Celebrezze v. Bolas

Decision Date29 April 1963
Docket NumberNo. 17176.,17176.
Citation316 F.2d 498
PartiesAnthony J. CELEBREZZE, Secretary of Health, Education and Welfare, Appellant, v. Herbert E. BOLAS, Appellee.
CourtU.S. Court of Appeals — Eighth Circuit

Terence N. Doyle, Atty., Dept. of Justice, Washington, D. C., for appellant; Joseph D. Guilfoyle, Acting Asst. Atty. Gen., Washington, D. C., Theodore L. Richling, U. S. Atty., Omaha, Neb., Alan S. Rosenthal and Harvey M. Goldberg, Attys., Dept. of Justice, Washington, D. C., on the brief.

Samuel V. Cooper, Omaha, Neb., for appellee; Jack W. Marer, Omaha, Neb., with him on the brief.

Before SANBORN and BLACKMUN, Circuit Judges, and STEPHENSON, District Judge.

BLACKMUN, Circuit Judge.

Herbert E. Bolas, pursuant to § 205(g) of the Social Security Act, 42 U.S.C.A. § 405(g), instituted this action for review of the Secretary's final decision disallowing Bolas' claim for a period of disability under § 216(i), as amended, of the Act, 42 U.S.C.A. § 416(i). The district court granted the claimant's motion for summary judgment and thereby reversed the Secretary's decision. The Secretary has appealed.

Bolas filed his application to establish a period of disability on July 20, 1955. In this he stated that he was born in 1899; that he became unable to engage in substantial work on April 23, 1953; that he had been employed by Metropolitan Life Insurance Company from 1928 to April 1953 as a "Trained Insurance Salesman, Collecting premiums and Selling insurance"; that he was receiving disability benefits from the Metropolitan; that he had had ten medical examinations since disability began; that, as to his daily activities, he "Can Walk, Can drive Car, Has dizzy spells and does very little around house"; that his illness prevented him from working because he "Can't sit up long, or stay up very long"; that he did not wish a referral to vocational rehabilitation; that his earnings, since April 23, 1953, were renewals; that "I have done no work since that date"; and that the nature of his illness was arthritis of the spine which rendered him "unable to remain out of bed except for short periods of time" and "unable to remain standing or sitting for long periods".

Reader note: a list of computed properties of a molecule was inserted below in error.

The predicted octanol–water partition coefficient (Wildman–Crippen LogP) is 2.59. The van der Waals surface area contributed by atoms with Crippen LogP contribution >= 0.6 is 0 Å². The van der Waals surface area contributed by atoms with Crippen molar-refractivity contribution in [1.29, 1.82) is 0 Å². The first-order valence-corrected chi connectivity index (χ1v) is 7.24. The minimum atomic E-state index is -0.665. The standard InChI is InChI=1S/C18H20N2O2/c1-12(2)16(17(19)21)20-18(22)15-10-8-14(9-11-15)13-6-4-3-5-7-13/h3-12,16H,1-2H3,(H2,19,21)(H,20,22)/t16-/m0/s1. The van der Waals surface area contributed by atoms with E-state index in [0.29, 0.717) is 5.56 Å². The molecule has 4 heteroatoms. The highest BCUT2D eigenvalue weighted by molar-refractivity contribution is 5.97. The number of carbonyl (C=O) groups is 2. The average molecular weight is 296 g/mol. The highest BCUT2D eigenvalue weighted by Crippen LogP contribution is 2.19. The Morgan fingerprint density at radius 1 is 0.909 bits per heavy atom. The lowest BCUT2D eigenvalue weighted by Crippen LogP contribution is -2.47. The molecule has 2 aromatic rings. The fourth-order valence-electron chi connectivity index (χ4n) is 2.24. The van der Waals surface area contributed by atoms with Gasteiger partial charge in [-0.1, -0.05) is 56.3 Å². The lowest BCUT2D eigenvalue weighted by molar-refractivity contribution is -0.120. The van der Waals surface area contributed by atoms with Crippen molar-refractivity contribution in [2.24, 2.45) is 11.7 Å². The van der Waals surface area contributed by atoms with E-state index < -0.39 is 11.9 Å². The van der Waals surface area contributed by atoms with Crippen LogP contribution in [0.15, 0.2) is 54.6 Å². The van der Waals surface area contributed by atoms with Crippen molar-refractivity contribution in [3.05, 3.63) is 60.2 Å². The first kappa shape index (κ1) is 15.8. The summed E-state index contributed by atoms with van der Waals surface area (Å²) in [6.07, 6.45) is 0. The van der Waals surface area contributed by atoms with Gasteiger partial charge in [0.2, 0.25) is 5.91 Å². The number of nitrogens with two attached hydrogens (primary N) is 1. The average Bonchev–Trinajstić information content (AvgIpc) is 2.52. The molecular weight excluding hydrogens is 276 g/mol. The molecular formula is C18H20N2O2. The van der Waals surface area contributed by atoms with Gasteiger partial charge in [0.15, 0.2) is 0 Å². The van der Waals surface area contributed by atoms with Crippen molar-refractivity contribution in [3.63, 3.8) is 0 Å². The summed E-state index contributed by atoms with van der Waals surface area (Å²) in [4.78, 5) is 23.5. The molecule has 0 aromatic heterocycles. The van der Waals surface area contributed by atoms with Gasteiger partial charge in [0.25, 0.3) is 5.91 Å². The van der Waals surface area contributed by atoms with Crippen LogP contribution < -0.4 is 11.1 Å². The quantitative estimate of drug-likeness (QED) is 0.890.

Prolonged but obviously careful and considerate administrative action followed. The Bureau of Old Age & Survivors Insurance first disallowed Bolas' claim on the ground that "your impairment has not been severe enough to prevent you from doing some kind of gainful work". Upon reconsideration the claim was again disallowed. At Bolas' request a field hearing took place in Omaha in August 1957. The referee held that Bolas was not entitled to the disability period. The Appeals Council denied review. Attorneys were then retained and this court action was instituted. The matter was remanded pursuant to § 205(g) for further administrative action. The Council vacated its denial of review. Evidence from the files of the Metropolitan was obtained. A supplemental hearing was held in Omaha. The Appeals Council determined that still further medical evidence was necessary. Bolas was examined at government expense by three physicians who submitted written reports. Again the matter was referred to the referee so that oral testimony could be elicited from the physicians.